SU_231107_Diabetes_Eye care
Image Credit: Shutterstock

If you’re under a doctor’s care for diabetes, you’re likely aware of the risk of diabetic eye disease. The good news is that most diabetic eye diseases can be treated before causing vision loss.

Diabetic retinopathy (DR) is a common and potentially sight-threatening diabetes complication affecting the retina, the light-sensitive tissue at the back of the eye. According to Dr Wissam Charafeddin Aboul-Hosn, Consultant Ophthalmologist at Barraquer Eye Hospital, “DR primarily results from prolonged high blood sugar levels damaging blood vessels in the retina, causing swelling, leakage, and the growth of abnormal blood vessels.”

Dr Aboul-Hosn explains that doctors classify the disease based on findings during an exam, starting with background retinopathy, an early stage with weakened blood vessels. It can progress to macular edema, causing swelling in the central part of the retina, leading to blurred or distorted vision. Proliferative retinopathy is an advanced stage with new abnormal blood vessels on the retina, increasing the risk of bleeding and complications that might lead to vision loss.

Dr Ammar Safar, Chief Medical Officer, Consultant Vitreoretinal Surgeon, and Professor of Ophthalmology (Adjunct) at Moorfields Eye Hospital Dubai, highlights key risk factors for diabetic retinopathy. The longer a person has diabetes, the higher the risk, and poorly controlled blood sugar levels increase the risk.

“To protect their vision, individuals with diabetes should take proactive measures, such as annual or biannual comprehensive eye exams to catch diabetic retinopathy in its early stages,” adds Dr Safar. “Maintaining healthy blood sugar levels, blood pressure, and cholesterol can help reduce the risk and slow the progression of diabetic retinopathy. A healthy diet, regular exercise, and quitting smoking can significantly benefit diabetes management and eye health.”

Latest advancements

Recent years have seen significant advancements in diagnosing and treating diabetic retinopathy (DR), offering hope for improved outcomes. While conventional imaging methods such as macular OCT and fluorescein angiography remain important in diagnosis, new technologies are transforming the landscape of DR management.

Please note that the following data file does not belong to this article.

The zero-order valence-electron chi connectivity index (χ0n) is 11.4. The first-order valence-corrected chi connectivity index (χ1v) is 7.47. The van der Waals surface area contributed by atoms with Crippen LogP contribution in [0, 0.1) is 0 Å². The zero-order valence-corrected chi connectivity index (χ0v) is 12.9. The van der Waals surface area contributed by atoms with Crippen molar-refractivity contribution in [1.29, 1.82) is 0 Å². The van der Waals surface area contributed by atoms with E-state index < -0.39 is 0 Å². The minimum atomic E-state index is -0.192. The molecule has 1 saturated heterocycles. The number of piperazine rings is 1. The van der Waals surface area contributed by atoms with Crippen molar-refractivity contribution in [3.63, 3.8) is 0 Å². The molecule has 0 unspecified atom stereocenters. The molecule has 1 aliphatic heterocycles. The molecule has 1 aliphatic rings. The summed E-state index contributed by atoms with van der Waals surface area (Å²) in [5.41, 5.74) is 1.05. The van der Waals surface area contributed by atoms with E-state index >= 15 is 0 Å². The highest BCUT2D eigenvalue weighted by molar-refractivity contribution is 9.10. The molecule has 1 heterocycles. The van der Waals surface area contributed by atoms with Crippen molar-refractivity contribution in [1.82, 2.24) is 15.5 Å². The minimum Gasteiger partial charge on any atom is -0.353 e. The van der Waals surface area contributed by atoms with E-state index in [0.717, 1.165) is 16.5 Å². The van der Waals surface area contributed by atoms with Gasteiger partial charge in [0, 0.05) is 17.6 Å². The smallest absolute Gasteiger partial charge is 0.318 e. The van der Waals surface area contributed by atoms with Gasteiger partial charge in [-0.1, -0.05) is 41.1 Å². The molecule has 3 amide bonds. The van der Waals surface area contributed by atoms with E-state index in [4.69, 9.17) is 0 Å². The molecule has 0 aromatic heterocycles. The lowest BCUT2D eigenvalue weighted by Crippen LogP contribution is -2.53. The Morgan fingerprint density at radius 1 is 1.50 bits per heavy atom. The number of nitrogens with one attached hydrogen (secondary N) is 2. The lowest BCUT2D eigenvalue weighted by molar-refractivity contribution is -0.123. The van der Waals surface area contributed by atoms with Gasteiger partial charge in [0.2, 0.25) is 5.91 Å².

AI and machine learning algorithms are now used to analyse retinal images swiftly and accurately in detecting DR. “These automated assessments are especially valuable in areas lacking access to eye care specialists,” says Dr Aboul-Hosn. “Telemedicine allows for remote screening and early detection, while AI algorithms can analyse retinal images, making assessments faster and more accessible.”

Dr Aboul-Hosn further explains that ultra-widefield imaging, a technology providing a broader view of the retina, aids in the comprehensive assessment of DR, including peripheral changes. Additionally, optical coherence tomography angiography (OCTA), a non-invasive imaging technique, is increasingly employed for DR diagnosis. “It offers high-resolution, cross-sectional images of retinal blood vessels without invasive dye injections, enabling a detailed assessment of microvascular changes in the retina,” says Dr Aboul-Hosn.

Dr Safar notes that the UAE has been at the forefront of adopting the latest advancements in diagnosing and treating diabetic retinopathy. Innovative diagnostic tools, such as optical coherence tomography (OCT) and fundus photography, enable healthcare providers to detect retinopathy early.

In terms of treatment, Dr Safar mentions several options available for individuals diagnosed with diabetic retinopathy, depending on the severity of the condition. These treatments include intravitreal injections, anti-VEGF medications that can help reduce abnormal blood vessel growth and improve vision in some cases. “In advanced cases where blood has filled the vitreous gel in the eye, vitrectomy surgery can be performed to remove the blood and scar tissue,” says Dr Safar. “The advancement of this surgical technique has allowed us to save vision and reverse vision loss caused by diabetic retinopathy in most patients who suffer from this disease.”

Dr Aboul-Hosn adds that traditional laser therapy remains effective for treating proliferative retinopathy, while newer techniques like micropulse laser minimise damage to surrounding tissue, crucial when treating the macular region. “Research continues on sustained-release drug implants that can be inserted into the eye, offering long-term medication,” says Dr Aboul-Hosn. “Emerging as a potential treatment, gene therapy uses viral vectors to deliver therapeutic genes to the retina, correcting genetic defects or modulating gene expression. Promising results have been seen in animal models.”

With that said, the best and most effective way to save vision in diabetic retinopathy is to prevent it from happening by having regular checks by your eye doctor, even if you do not have any vision problems yet.